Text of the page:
We took a “pit stop” from our Amazing Race to walk around the town’s botanical garden. These gardens were a bit more organized and corporate than the one in Mompos. By this we mean it had sign, entrance, and actually pathways.
The twisting trails and bridges led us through different gardens with a huge variety of trees, flowers, and bushes. Most of the trees were covered with amazing “Old Man’s Beard.” Seeing it all made Joe a little self conscious about his own beard, but we spent a good amount of time sitting under an amazing old tree watching the Old Man’s Beard sway in the wind.
With all the adrenaline inducing activities available in San Gil, we couldn’t rest for long. We decided to try out caving with a trip to “Cueva de la Vaca.” We have been through caves before in Puerto Rico and in Slovenia, but this looked a little more complicated than just simply walking through. We knew from the pictures that we’d get wet and muddy, but we had no idea the kinds of crazy tasks we would be undertaking in the next hour and a half.
We took a bus to the cave, suited up (put on clothes we wouldn’t mind trashing), got fitted with head lamps (which looked like they have been repaired a hundred times) and put on helmets (scraped up with many war wounds). We headed out with our guide, Luis, from the town, through a cow pasture (hence the name), and in to a small crack in the earth.
Now we knew we probably would be getting wet, but we should have realized we’d be soaked when we saw our guide was carrying a dry bag.
The tour began in Spanish as expected: climb over this, duck under that, don’t slip on that, and watch out for the bats. As the cave got smaller and smaller, we found ourselves army crawling through mud and water in order to negotiate the tight spaces.
Things got a bit more hairy when suddenly we were in chest deep water heading towards a solid wall. No way to go but under. This turned out to be one of those time we wished we spoke a little more Spanish.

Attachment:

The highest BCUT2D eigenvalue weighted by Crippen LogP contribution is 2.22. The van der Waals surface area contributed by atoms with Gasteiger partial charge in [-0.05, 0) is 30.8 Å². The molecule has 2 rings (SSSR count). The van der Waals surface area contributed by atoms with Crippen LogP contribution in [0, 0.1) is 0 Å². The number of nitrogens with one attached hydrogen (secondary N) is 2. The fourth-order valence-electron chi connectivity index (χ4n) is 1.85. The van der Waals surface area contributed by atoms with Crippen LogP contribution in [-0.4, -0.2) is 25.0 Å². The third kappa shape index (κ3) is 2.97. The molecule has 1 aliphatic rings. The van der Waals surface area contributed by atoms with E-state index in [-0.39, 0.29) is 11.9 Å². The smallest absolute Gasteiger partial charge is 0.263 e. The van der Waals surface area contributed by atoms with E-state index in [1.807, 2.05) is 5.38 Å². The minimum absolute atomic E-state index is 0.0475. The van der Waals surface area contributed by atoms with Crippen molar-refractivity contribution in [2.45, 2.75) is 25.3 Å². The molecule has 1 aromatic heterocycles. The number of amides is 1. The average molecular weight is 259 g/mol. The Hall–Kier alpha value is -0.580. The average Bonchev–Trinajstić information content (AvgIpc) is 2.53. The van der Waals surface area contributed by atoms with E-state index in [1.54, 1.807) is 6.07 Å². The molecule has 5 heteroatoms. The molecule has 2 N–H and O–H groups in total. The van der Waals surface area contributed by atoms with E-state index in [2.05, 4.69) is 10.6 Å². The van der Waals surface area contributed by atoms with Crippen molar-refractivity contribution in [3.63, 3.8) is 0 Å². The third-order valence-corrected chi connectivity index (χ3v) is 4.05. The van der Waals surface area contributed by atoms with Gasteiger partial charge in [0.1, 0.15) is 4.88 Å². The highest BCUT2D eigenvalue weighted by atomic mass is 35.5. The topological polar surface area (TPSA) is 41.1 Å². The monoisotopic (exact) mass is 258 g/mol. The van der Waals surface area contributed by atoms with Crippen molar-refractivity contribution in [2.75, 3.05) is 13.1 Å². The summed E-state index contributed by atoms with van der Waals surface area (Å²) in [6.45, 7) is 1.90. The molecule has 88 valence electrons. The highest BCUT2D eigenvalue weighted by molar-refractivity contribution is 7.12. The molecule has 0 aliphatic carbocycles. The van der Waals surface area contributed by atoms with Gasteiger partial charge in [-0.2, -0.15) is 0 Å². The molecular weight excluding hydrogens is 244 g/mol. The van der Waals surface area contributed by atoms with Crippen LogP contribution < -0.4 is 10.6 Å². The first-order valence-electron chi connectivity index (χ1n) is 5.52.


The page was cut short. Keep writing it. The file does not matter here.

Our guide explained in slow “Gringo Spanish” what was about to happen. So what we thought we understood was: hold this rope, take a big breath, dive under the water, pull the rope, count to three, and come up on the other side. Seems simple enough, but Joe had to question the guide one more time, as he felt this was not a time to simply nod and say, “Si.”
Once we were safely on the other side, we continued on our cave trip seeing amazing stalagmites, stalactites, crystal ceilings, cool rock formations and Kristen’s favorite… bats!!!
At one point he had us turn off all our lights and he led us by the hand for about 50 feet in absolute darkness. It was strange to know that it was impossible to see anything, no matter how hard you tried.
It was also at this point that he mentioned we were 80 meters underground. We tried not to think about that too much as we continued.
At the end we reached a nice little massaging waterfall and then headed back out the same way we came in. This time, swimming beneath the rock wall was well understood and somewhat less daunting. We enjoyed our time in the cave, but emerging back out into the sun definitely felt good.
After our two heart-pumping adventures, we decided to take it easy for the remainder of our time in San Gil.